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In Cuba

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On the morning of 17 December, schoolchildren in Coralito assembled under the Cuban flag to sing the anthem before starting lessons. Early sunshine picked out five palm trees on the roadside opposite the school. They were planted in support of the ‘Cuban Five’, agents sent to Miami to disrupt anti-Castro plots by Cuban exiles in 1998, but arrested and imprisoned for spying against the US. There are symbols or images of the Five all over Cuba, often accompanied by Castro’s declaration ‘Volverán!’ (‘They will return’). Last February Fernando González, the second to finish his sentence, returned to Havana, but the remaining three had longer sentences: one, Gerardo Hernández, was serving two life terms.

The news that morning was tantalising: Alan Gross, imprisoned in Cuba as a US spy since 2009, had been released ‘for humanitarian reasons’. Would there be an exchange of prisoners? People knew only that Raύl Castro would address the public at midday about ‘a new development in Cuba’s relationship with the United States’. When it came, it turned out that the remaining three Cubans were already ‘en casa’. A second CIA agent had also been released as part of the deal. Furthermore, the two countries had agreed to re-establish diplomatic relations.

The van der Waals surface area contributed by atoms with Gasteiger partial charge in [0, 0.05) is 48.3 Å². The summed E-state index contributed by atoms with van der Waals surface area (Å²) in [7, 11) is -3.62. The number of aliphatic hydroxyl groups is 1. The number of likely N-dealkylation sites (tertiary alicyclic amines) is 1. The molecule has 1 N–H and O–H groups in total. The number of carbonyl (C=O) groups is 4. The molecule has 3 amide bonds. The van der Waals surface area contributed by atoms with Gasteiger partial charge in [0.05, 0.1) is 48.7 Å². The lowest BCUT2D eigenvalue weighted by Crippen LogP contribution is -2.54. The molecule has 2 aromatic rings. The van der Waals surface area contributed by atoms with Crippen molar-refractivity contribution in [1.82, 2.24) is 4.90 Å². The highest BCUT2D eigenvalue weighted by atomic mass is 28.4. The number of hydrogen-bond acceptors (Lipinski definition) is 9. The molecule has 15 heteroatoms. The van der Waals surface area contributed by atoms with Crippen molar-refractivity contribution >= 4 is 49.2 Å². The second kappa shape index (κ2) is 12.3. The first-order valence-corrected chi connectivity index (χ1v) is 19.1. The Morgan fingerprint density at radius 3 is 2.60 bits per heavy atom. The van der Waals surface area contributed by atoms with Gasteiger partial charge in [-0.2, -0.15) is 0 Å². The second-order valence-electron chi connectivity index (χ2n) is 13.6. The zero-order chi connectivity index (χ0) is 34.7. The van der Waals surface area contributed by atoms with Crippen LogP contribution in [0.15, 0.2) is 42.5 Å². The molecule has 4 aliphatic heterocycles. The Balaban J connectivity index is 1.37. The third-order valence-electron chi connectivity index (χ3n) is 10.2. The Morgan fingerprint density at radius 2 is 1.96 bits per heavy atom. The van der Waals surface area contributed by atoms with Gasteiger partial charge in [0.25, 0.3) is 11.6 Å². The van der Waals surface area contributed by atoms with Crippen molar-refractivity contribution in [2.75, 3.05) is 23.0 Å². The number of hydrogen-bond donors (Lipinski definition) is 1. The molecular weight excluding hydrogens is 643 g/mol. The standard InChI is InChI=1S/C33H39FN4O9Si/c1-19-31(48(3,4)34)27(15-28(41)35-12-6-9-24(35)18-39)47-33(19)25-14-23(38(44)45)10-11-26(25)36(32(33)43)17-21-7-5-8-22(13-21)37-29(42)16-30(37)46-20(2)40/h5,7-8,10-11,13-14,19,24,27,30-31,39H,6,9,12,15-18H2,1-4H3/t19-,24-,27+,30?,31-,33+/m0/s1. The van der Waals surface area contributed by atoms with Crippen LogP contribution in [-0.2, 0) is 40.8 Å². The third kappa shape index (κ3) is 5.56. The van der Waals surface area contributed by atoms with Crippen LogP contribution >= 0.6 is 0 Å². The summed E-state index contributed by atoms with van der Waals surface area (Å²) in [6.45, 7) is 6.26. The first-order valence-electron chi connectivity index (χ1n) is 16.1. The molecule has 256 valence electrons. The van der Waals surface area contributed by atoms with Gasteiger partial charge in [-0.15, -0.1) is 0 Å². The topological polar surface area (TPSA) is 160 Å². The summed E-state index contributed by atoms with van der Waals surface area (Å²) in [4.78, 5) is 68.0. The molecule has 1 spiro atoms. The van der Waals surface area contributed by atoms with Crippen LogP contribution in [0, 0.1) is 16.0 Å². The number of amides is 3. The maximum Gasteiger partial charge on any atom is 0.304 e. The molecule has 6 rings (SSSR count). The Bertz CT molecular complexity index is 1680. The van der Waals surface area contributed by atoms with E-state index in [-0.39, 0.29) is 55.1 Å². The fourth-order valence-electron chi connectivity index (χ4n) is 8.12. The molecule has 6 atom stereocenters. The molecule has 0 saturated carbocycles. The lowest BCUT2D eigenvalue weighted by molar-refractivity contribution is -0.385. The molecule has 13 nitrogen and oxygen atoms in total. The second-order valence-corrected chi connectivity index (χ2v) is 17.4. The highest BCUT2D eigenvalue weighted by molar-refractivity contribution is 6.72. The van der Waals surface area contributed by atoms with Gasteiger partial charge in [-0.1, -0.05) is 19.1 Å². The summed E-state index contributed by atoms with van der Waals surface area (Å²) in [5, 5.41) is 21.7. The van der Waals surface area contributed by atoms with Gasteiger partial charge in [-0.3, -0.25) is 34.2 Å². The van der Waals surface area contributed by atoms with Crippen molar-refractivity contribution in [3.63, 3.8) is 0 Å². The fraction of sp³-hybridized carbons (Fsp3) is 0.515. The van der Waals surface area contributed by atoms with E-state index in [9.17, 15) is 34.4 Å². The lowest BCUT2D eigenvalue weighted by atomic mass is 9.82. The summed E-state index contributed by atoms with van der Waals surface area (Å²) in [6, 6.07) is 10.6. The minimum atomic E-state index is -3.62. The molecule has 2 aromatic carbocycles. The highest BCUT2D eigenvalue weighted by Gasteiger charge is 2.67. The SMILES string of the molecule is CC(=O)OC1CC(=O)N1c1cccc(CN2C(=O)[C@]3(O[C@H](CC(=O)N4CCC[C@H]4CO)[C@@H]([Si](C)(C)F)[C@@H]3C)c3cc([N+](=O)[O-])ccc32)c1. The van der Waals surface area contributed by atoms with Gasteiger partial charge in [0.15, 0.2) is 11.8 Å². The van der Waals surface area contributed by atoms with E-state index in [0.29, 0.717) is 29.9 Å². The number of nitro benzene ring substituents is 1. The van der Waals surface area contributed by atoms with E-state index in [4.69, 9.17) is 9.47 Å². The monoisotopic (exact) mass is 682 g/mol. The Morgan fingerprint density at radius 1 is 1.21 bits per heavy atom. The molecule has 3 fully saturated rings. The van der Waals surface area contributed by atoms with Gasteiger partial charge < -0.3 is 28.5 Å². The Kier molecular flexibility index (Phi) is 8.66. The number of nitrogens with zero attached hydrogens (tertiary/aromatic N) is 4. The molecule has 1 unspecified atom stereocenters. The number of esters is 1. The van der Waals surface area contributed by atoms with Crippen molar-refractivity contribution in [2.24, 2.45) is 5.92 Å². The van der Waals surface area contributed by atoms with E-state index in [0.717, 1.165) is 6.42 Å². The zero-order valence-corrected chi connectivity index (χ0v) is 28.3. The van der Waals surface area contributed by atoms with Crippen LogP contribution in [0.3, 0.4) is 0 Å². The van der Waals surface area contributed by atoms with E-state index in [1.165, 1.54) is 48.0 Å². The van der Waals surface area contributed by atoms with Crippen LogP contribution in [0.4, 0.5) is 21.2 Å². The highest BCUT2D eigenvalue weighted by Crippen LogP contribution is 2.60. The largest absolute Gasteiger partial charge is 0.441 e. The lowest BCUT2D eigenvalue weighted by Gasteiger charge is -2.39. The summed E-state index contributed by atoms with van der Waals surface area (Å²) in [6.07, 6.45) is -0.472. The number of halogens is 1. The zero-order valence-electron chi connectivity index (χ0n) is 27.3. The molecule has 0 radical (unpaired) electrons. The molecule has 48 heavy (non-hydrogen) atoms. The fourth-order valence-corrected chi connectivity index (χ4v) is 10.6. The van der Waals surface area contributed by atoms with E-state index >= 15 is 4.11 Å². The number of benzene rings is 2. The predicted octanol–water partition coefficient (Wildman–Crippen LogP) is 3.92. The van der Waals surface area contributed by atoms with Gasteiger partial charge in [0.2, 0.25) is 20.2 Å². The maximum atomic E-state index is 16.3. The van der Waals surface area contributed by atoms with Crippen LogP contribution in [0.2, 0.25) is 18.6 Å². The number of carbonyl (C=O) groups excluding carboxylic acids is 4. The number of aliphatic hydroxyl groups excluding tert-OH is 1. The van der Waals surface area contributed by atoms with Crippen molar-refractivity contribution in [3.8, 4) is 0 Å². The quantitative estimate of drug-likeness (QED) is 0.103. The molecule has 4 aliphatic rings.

I’d met Fernando González a few weeks earlier. Conditions for the release of his three colleagues had never been more propitious. The last year of Obama’s presidency was an opportunity that would probably not recur, even if he were succeeded by another Democrat (Hillary Clinton is notably more hostile towards Cuba). A series of editorials in the New York Times had called for the release of the Cubans and of Alan Gross; for better relations in the light of Cuba’s prominent part in the fight against Ebola in West Africa; and for the end of the trade embargo. During his five years in jail, the 67-year-old Gross had become increasingly depressed and ill, fearing he would die in prison. (The Five, by contrast, appear to have maintained faith that they would be released throughout their imprisonment. Irma Sehwerert, René González’s mother, made this clear to me when I met her a year before he was the first to be set free.)

But despite the promising circumstances, I don’t think Fernando knew that an exchange of prisoners was imminent. Most Cubans were both surprised and delighted by Castro’s deadpan announcement. People grumble about the problems of day-to-day life in Cuba: wage levels, the price of clothes and electrical goods, the lack of transport. But everyone I asked said either how happy they’d been to hear the announcement or how lucky I was to be in Cuba when it was made. A teenager called Pablo told me his friends were all talking about it and what the change in US attitudes might mean. There’s a hope it might presage the end of the trade embargo. Manolo, generally cynical about politics on both sides of the Florida Straits, was a lone sceptical voice: ‘Neither side is telling the truth; we’ll probably never know the real reasons why the Five or Alan Gross were imprisoned.’

In the small village of Cajalbana, four neighbours came to the house where I was staying to sing songs after dinner. One was a 23-year-old with a guitar. His first song, which he’d written some time ago, was a homage to the Five: ‘I wish all this were a dream, the Five were free, and everything back to normal.’